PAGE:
Who's killing who in Iraq?
Nancy Youssef of Knight Ridder has the distressing answer:
BAGHDAD, Iraq - Operations by U.S. and multinational forces and Iraqi police are killing twice as many Iraqis - most of them civilians - as attacks by insurgents, according to statistics compiled by the Iraqi Health Ministry and obtained exclusively by Knight Ridder.
According to the ministry, the interim Iraqi government recorded 3,487 Iraqi deaths in 15 of the country's 18 provinces from April 5 - when the ministry began compiling the data - until Sept. 19. Of those, 328 were women and children. Another 13,720 Iraqis were injured, the ministry said.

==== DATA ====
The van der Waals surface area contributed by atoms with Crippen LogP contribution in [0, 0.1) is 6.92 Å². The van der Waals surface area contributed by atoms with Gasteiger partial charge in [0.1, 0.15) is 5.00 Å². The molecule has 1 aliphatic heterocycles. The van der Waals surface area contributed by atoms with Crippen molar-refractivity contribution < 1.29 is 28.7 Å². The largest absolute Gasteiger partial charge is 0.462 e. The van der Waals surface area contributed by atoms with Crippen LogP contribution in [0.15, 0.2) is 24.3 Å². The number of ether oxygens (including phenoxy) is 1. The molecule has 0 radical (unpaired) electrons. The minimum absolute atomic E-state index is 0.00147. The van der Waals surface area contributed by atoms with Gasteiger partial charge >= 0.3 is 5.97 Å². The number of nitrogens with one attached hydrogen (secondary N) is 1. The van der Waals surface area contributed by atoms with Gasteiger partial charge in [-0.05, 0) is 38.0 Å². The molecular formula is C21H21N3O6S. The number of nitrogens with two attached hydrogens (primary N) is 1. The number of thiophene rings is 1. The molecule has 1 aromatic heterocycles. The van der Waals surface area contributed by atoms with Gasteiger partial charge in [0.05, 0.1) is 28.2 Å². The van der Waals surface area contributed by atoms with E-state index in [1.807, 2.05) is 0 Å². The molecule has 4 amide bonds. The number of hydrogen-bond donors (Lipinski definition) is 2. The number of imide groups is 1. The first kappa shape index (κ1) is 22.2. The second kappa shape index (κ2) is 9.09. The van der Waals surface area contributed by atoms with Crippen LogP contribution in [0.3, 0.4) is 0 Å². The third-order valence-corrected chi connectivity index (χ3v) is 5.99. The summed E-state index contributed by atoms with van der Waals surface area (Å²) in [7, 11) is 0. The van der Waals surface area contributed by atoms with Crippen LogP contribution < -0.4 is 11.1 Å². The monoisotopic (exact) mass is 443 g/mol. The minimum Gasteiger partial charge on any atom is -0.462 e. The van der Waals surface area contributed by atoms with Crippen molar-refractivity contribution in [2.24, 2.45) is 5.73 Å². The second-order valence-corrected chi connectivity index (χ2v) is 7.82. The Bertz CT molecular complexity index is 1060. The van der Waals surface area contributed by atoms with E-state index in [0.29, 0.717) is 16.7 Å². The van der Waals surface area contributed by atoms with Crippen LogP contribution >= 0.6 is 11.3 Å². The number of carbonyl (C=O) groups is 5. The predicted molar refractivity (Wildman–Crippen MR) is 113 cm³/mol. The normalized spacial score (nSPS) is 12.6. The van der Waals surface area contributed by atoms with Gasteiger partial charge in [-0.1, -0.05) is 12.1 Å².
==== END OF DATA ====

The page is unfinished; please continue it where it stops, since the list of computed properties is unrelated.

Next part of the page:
While most of the dead are believed to be civilians, the data include an unknown number of police and Iraqi national guardsmen. Many Iraqi deaths, especially of insurgents, are never reported, so the actual number of Iraqis killed in fighting could be significantly higher.
During the same period, 432 American soldiers were killed.
Iraqi officials said the statistics proved that U.S. airstrikes intended for insurgents also were killing large numbers of innocent civilians. Some say these casualties are undermining popular acceptance of the American-backed interim government.
"The Americans do not care about the Iraqis. They don't care if they get killed, because they don't care about the citizens," said Abu Mohammed, 50, who was a major general in Saddam Hussein's army in Baghdad. "The Americans keep criticizing Saddam for the mass graves. How many graves are the Americans making in Iraq?"
At his fruit stand in southern Baghdad, Raid Ibraham, 24, theorized: "The Americans keep attacking the cities not to keep the security situation stable, but so they can stay in Iraq and control the oil."